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July 19, 2016

Kill Zone 2

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SPL 2: A Time for Consequences / Saat po long 2
Soi Cheang - 2015
Well Go USA Entertainment BD Region A

Without providing spoilers, the supplements to Kill Zone 2 offer a couple of key bits that would be missed if you only see the film by itself. First, an explanation of the title - Wilson Yip, director of the first Kill Zone film, serving as director here, plans a series that is connected thematically but not with connected story lines. Second, a deleted scene explains the how the little girl we see drowning is the sister of the character played by Wu Jing (the actor also known as Jacky Wu).

The action shifts between Hong Kong and Thailand, with part of the film alternating events in those two countries taking place at the same time. There's a Hong Kong gangster who runs an illegal business kidnapping people for their organs, an undercover cop whose cover has been blown - trapped in a Thai prison, and the prison guard who is unaware that the prisoner who can't speak a word of Thai is the potential bone marrow donor who can save the life of the guard's little girl. Everything gets tied together, with bringing together the various plot strands. The only thing not explained is how a Chinese guy is the warden of a Thai prison.

Tony Jaa is the top billed star, but the best display of martial arts moves belongs to Zhang Jin. During a prison riot, Zhang, as the prison warden, surveys the action. Impeccably dressed in a black suit, he comes out fighting, briefly grabbing cell bars while moving sideways. Prisoners are on the receiving end of punches and high kicks. Zhang walks away without a bruise, his suit neither torn nor wrinkled. Zhang is so nattily dressed that he's like the Cary Grant of Hong Kong martial arts movies.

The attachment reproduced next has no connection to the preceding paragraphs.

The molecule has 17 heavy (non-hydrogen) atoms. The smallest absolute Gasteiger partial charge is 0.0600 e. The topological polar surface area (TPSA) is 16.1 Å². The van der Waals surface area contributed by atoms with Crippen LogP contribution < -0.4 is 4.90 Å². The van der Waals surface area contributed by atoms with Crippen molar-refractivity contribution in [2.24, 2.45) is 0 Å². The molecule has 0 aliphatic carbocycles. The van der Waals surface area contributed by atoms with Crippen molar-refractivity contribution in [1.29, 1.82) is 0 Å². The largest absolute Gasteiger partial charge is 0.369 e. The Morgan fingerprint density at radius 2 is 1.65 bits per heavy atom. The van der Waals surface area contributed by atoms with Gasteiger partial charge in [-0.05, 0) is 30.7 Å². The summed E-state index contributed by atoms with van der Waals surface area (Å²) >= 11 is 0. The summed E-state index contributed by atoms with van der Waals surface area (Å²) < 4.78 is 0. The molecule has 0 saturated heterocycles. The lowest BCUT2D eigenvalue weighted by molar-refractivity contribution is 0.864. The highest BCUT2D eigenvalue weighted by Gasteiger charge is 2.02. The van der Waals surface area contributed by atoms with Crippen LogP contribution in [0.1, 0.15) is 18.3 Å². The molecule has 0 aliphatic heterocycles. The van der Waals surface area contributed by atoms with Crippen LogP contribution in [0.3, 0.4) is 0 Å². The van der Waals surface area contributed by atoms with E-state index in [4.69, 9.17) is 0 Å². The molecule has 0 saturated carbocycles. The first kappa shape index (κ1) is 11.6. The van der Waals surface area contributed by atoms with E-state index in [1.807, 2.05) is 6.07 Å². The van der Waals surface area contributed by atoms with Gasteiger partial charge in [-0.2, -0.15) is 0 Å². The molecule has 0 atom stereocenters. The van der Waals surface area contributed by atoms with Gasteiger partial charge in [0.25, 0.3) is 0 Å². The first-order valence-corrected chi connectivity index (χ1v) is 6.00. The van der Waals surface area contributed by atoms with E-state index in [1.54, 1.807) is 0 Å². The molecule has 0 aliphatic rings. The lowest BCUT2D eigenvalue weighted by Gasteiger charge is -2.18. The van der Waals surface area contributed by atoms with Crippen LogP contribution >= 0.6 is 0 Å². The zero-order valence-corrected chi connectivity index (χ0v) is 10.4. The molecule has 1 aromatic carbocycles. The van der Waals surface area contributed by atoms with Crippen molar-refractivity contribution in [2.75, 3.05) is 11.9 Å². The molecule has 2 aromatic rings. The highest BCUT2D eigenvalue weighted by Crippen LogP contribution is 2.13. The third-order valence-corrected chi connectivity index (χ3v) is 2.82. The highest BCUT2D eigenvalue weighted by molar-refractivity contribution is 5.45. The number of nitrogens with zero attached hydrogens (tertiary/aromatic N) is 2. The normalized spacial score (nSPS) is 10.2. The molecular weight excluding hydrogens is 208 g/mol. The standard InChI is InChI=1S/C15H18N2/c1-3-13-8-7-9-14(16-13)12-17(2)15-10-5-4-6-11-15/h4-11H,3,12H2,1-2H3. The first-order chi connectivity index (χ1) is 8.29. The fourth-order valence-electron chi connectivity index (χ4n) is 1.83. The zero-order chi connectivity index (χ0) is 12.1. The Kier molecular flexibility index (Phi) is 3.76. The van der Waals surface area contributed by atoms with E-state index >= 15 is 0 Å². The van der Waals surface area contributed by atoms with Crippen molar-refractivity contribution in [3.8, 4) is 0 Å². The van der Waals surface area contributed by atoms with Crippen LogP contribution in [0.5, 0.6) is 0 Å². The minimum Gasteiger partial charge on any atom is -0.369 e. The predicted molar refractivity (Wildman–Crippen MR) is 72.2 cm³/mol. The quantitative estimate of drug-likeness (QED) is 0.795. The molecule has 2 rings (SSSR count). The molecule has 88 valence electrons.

That prison riot provides one of the big set pieces of the film. Part of the actin takes place in the main cell block with an extended long take. The camera swoops from the upper level to the ground floor with reportedly two hundred men fighting, prisoners taking on the guards or simply doing what they can to tear up the joint. The camera darts around picking up the moves of the lead actors. Cheang later cuts to a couple of overhead shots, not quite Busby Berkeley.

This is a Hong Kong action film, and as such, keeps Tony Jaa earthbound. Not Jaa should needlessly put himself at risk, but his gravity defying abilities aren't on display here, which is a disappointment. Surely it can't only be Thai action choreographers who know how to make the most of Jaa's fancy footwork, even if at age 40, he might not be able to make the kind of moves as in Ong-Bak or Tom-Yum-Goong.

With the emphasis on fight scenes, Kill Zone 2 harkens back to Cheang's earlier films, Shamo and Dog Bite Dog. Bringing up Cheang's more recent association with Johnny To, frequent To star Simon Yam appears here, while Cheang also uses To's editor, David Richardson.

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Posted by peter at July 19, 2016 02:51 PM